Teaching resource asks pupils to ‘devise a plan for war’

Teaching resource asks pupils to ‘devise a plan for war’

A government-issued teaching resource which includes a task asking pupils to devise a plan for going to war, is presenting a “sanitised” and “positive” view of life in the armed forces, claims a prominent educationalist and citizenship expert.

In a report joint-issued by campaign groups ForcesWatch and Quakers in Britain about the ‘British Armed Forces Learning Resource’, Don Rowe, a former director of curriculum resources at the Citizenship Foundation accused the government of trying to boost recruitment through a “biased” piece of literature.

The learning resource was issued last September, having been commissioned by the office of the prime minister with the support of the Department for Education (DfE) and Ministry of Defence (MoD).

Mr Rowe said: “Its aims, judging from the text, appear to be to present a positive, sometimes sanitised, view of the armed forces, to boost recruitment, and advocate for more combined cadet forces in schools.

“These aims are entirely consistent with the government’s current strategy to promote a ‘military ethos in schools’.”

He further claimed that two government ministries, the MoD and the DfE, collaborated with the prime minister’s office to produce the resource. The resource shows the logo of all departments.

Mr Rowe continued: “I believe this is completely unacceptable, and that the document should be withdrawn and redeveloped in such a way that students can be enabled to learn about the role of the military in our society and in national and international affairs in a way which is educationally-sound, balanced, and which respects the rights to freedom of belief of students and their families.”

The resource pack includes a foreword by prime minister David Cameron, five chapters of information about the armed forces, and a series of suggested activities.

Among those are several balanced tasks, such as having a class decide common values or debating different views on conscription.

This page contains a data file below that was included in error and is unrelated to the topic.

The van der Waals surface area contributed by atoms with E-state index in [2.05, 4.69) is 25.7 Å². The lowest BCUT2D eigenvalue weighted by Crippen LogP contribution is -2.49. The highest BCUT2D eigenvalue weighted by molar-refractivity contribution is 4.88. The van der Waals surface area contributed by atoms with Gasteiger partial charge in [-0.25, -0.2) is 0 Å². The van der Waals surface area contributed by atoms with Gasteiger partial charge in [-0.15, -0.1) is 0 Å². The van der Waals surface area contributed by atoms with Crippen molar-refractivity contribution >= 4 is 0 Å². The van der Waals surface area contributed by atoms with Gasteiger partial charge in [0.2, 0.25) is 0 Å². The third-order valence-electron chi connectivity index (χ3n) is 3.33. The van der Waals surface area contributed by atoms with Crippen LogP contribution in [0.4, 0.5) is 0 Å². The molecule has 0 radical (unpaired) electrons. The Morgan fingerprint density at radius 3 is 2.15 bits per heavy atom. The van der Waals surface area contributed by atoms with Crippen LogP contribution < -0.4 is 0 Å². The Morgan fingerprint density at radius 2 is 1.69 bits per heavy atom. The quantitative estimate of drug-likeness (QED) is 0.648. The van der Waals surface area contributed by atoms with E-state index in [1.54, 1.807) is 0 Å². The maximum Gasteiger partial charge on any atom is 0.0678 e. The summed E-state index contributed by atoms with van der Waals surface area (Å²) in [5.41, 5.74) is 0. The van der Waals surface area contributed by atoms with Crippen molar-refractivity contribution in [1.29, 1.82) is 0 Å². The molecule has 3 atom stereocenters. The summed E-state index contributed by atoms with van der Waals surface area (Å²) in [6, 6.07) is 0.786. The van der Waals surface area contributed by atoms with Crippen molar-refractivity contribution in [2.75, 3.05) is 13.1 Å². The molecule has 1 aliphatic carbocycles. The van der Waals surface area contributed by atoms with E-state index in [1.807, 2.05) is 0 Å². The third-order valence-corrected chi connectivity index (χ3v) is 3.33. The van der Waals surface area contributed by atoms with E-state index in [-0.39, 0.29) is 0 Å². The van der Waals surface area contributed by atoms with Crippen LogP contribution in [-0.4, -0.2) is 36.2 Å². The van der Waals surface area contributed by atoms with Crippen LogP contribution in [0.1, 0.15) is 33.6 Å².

However, one suggested activity stated: “Devise a plan for how to go to war. Include how you will get there, what equipment and people you will need.”

Owen Everett, from ForcesWatch, said: “We consider that the document amounts to political interference in children’s education and that the DfE is failing in its legal duty, under the 1996 Education Act to safeguard education from politicisation.”

Brian Lightman, general secretary of the Association of School and College Leaders, said: “It is important that young people understand what the armed forces exist for and also engage with controversial topics like conscription, nuclear warfare and pacifism.

“It is equally important that they are taught to read materials critically and are taught without political bias. Schools are well aware of this responsibility and make use of published learning resources judiciously and responsibly.”

A DfE spokesperson said: “Resources are regularly produced for teachers to help them come up with lesson plans that stimulate debate and discussion and many schools welcome these materials.

“It is then rightly for teachers to decide what is best for their pupils and what materials they wish to use during lessons.”

The MoD and the prime minister’s office would not comment as the DfE were leading on the matter.